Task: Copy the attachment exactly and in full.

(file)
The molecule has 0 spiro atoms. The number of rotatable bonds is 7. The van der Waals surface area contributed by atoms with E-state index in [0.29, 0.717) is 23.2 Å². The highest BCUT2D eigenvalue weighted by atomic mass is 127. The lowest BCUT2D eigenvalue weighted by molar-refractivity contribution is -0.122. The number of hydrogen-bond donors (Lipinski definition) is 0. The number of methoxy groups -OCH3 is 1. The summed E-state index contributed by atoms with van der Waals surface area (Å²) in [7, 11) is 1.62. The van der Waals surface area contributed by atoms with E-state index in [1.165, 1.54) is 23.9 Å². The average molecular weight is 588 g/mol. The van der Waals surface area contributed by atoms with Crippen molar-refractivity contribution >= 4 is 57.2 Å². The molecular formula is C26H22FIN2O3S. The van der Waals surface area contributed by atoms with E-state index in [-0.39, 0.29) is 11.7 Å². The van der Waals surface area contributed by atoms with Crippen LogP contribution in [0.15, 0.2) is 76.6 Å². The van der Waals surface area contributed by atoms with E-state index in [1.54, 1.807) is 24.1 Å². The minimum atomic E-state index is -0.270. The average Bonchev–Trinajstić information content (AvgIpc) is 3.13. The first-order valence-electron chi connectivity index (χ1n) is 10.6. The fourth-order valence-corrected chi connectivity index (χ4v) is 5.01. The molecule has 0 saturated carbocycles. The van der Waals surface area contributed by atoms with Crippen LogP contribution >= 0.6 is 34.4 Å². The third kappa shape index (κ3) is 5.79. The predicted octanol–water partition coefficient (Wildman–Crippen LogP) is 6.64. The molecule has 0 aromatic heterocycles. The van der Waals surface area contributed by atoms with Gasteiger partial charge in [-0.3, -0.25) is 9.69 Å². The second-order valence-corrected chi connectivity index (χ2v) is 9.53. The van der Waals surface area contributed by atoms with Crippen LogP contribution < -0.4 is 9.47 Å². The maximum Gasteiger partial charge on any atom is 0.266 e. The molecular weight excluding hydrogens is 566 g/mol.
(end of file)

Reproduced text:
The molecule has 0 spiro atoms. The number of rotatable bonds is 7. The van der Waals surface area contributed by atoms with E-state index in [0.29, 0.717) is 23.2 Å². The highest BCUT2D eigenvalue weighted by atomic mass is 127. The lowest BCUT2D eigenvalue weighted by molar-refractivity contribution is -0.122. The number of hydrogen-bond donors (Lipinski definition) is 0. The number of methoxy groups -OCH3 is 1. The summed E-state index contributed by atoms with van der Waals surface area (Å²) in [7, 11) is 1.62. The van der Waals surface area contributed by atoms with E-state index in [1.165, 1.54) is 23.9 Å². The average molecular weight is 588 g/mol. The van der Waals surface area contributed by atoms with Crippen molar-refractivity contribution >= 4 is 57.2 Å². The molecular formula is C26H22FIN2O3S. The van der Waals surface area contributed by atoms with E-state index in [-0.39, 0.29) is 11.7 Å². The van der Waals surface area contributed by atoms with Crippen LogP contribution in [0.15, 0.2) is 76.6 Å². The van der Waals surface area contributed by atoms with E-state index in [1.54, 1.807) is 24.1 Å². The minimum atomic E-state index is -0.270. The average Bonchev–Trinajstić information content (AvgIpc) is 3.13. The first-order valence-electron chi connectivity index (χ1n) is 10.6. The fourth-order valence-corrected chi connectivity index (χ4v) is 5.01. The molecule has 0 saturated carbocycles. The van der Waals surface area contributed by atoms with Crippen LogP contribution >= 0.6 is 34.4 Å². The third kappa shape index (κ3) is 5.79. The predicted octanol–water partition coefficient (Wildman–Crippen LogP) is 6.64. The molecule has 0 aromatic heterocycles. The van der Waals surface area contributed by atoms with Gasteiger partial charge in [-0.3, -0.25) is 9.69 Å². The second-order valence-corrected chi connectivity index (χ2v) is 9.53. The van der Waals surface area contributed by atoms with Crippen LogP contribution < -0.4 is 9.47 Å². The maximum Gasteiger partial charge on any atom is 0.266 e. The molecular weight excluding hydrogens is 566 g/mol.